Holding a flashlight he unscrewed the fuses one by one. His apartment went dark with the first two, but there were more. When he unscrewed another, his neighbor in the front corner came out of her place, saw him, and darted back inside. With every fuse unscrewed he heard curses and doors slamming, until there was silence, and there were two fuses left.

        When he unscrewed the next to last fuse, the hall and staircase lights went out, the building completely dark. He finally realized why his electric bill went up: all his neighbors (and landlord!) had tapped into the “rich American’s” circuit, saving themselves a bundle.

        But he looked back at the fuse box and there was still one fuse. He was paying for the electricity, so his curiosity was piqued. When he unscrewed the last fuse, the street light in front of the building went out.

  • avatar
    schmitt trigger

    ” the inner workings of the auto industry are a humbling reminder that modern automobile production is nothing short of an industrial miracle.”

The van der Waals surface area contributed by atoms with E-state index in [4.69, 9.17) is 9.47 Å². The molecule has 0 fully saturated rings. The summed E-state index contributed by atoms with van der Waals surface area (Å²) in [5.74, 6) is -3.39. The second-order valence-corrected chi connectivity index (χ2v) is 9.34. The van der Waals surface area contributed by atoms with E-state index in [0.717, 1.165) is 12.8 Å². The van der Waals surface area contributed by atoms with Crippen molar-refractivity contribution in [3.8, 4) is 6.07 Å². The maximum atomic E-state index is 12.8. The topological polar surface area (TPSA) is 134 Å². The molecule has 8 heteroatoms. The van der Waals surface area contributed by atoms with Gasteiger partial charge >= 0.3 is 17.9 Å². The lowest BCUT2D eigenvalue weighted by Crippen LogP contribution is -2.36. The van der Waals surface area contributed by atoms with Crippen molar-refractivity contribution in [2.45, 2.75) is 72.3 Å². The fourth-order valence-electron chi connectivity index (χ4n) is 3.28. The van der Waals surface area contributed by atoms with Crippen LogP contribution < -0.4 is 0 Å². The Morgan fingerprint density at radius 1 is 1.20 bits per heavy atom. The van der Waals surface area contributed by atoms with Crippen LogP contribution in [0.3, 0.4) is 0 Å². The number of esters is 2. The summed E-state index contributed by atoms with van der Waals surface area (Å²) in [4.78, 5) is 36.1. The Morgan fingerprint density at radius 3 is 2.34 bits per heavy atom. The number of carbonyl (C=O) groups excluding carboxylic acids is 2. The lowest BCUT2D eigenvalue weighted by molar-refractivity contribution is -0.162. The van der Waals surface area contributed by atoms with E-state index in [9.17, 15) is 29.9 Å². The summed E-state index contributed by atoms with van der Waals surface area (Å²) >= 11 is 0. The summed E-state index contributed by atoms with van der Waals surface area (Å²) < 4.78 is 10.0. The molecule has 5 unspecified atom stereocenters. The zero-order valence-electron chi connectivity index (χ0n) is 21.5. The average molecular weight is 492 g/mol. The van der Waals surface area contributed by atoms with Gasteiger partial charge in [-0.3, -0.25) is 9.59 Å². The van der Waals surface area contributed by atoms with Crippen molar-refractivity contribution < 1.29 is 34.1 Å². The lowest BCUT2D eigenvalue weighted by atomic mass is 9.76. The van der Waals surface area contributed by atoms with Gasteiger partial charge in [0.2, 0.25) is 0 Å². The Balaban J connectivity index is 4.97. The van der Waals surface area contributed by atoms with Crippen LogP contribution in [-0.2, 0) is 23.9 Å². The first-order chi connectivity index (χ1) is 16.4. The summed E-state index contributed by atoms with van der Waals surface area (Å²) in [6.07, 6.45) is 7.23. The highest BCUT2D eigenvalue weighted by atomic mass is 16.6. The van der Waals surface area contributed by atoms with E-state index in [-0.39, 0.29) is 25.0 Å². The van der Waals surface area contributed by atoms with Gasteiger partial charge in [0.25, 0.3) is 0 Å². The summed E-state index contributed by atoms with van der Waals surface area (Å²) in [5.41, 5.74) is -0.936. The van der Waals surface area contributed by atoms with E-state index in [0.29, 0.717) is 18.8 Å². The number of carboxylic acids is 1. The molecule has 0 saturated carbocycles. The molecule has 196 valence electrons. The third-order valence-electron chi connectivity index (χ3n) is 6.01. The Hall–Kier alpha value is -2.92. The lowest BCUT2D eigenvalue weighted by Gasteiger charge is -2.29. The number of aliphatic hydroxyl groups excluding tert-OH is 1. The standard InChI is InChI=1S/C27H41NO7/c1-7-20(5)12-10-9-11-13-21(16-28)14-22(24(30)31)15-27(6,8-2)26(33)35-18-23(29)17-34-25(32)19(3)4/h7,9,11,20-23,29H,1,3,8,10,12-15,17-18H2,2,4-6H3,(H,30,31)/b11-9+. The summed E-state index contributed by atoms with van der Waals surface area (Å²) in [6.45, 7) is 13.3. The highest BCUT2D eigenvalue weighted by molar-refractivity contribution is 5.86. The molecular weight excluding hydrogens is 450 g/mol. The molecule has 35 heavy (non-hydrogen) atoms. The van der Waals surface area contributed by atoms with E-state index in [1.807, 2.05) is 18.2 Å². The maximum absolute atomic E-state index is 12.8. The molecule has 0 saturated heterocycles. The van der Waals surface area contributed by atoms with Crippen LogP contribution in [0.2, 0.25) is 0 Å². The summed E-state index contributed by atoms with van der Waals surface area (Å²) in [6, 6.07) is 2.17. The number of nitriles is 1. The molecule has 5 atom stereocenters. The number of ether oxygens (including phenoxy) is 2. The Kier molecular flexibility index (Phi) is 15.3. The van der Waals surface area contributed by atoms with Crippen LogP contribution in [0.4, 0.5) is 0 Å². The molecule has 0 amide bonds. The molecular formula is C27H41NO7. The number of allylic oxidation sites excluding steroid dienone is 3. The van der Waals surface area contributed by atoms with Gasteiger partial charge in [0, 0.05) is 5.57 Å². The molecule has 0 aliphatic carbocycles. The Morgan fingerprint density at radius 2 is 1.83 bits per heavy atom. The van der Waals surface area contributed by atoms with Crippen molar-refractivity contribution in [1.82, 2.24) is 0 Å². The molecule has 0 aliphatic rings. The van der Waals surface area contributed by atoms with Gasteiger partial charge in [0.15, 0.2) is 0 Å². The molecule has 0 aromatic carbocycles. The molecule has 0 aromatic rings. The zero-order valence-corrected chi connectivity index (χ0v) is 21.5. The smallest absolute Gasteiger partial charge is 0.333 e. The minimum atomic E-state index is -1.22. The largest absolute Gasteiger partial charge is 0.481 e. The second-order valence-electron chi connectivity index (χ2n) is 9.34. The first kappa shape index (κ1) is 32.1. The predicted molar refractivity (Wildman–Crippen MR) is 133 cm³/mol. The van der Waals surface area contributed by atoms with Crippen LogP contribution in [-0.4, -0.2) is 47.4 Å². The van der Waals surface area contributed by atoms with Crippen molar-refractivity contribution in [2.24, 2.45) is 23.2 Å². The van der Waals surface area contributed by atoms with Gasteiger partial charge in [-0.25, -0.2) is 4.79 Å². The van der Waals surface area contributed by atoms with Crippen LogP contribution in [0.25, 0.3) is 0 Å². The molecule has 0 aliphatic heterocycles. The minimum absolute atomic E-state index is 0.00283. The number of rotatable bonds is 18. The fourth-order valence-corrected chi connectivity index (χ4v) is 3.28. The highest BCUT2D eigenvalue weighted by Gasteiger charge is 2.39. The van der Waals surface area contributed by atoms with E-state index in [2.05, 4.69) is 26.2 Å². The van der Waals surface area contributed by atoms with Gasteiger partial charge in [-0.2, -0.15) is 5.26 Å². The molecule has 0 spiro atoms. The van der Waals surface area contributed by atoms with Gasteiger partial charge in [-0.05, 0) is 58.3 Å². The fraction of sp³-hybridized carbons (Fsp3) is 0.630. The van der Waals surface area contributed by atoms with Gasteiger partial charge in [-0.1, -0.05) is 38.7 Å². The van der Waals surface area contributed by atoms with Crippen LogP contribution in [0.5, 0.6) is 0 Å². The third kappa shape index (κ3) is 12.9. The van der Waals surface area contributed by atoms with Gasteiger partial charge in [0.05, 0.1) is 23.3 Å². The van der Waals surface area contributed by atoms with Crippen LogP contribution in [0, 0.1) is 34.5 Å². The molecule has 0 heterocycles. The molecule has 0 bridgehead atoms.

And globalization has made it even tougher.

  • avatar

    Apparently one mudguard is exactly what Marchionne’s new model development investments will buy him.

    8.8% EU market share in 2009, 6.6% so far in 2012, how much lower can he take Fiat? Della Valle may not be a car guy, but neither is Marchionne, really, and Della Valle has a good point here.

  • avatar

    I feel like spending that kind of dosh on designing a mud-gard is part of the problem. And then inevitably the bean-counters will come in and make 90% of that design investment irrelevant.

  • avatar

    Marchionne really needs to get a life. And FIAT memories are long. Too long. I owned a FIAT 124 Spyder. The car was red. Lovely to look at and supple to drive, but the engine blew up while I was parked in my driveway (overhead cams down, pistons up). On the other hand I’ve owned a lot of VWs, and never once had a seat problem.

  • avatar

    I must say that Sergio is firing on all cylinders lately. Pissing off the Canadians and now the home town crowd. I can’t wait until he gets to the US FIAT distributors.

    That 6.6% is obviously really grinding his gears. If things don’t improve soon he’s going to start firing I think.

  • avatar
    Robert Gordon

    Tod aren’t cobblers..they’re ‘Shoemakers’ or more likely given these are purportedly luxury shoes ‘Cordwainers’.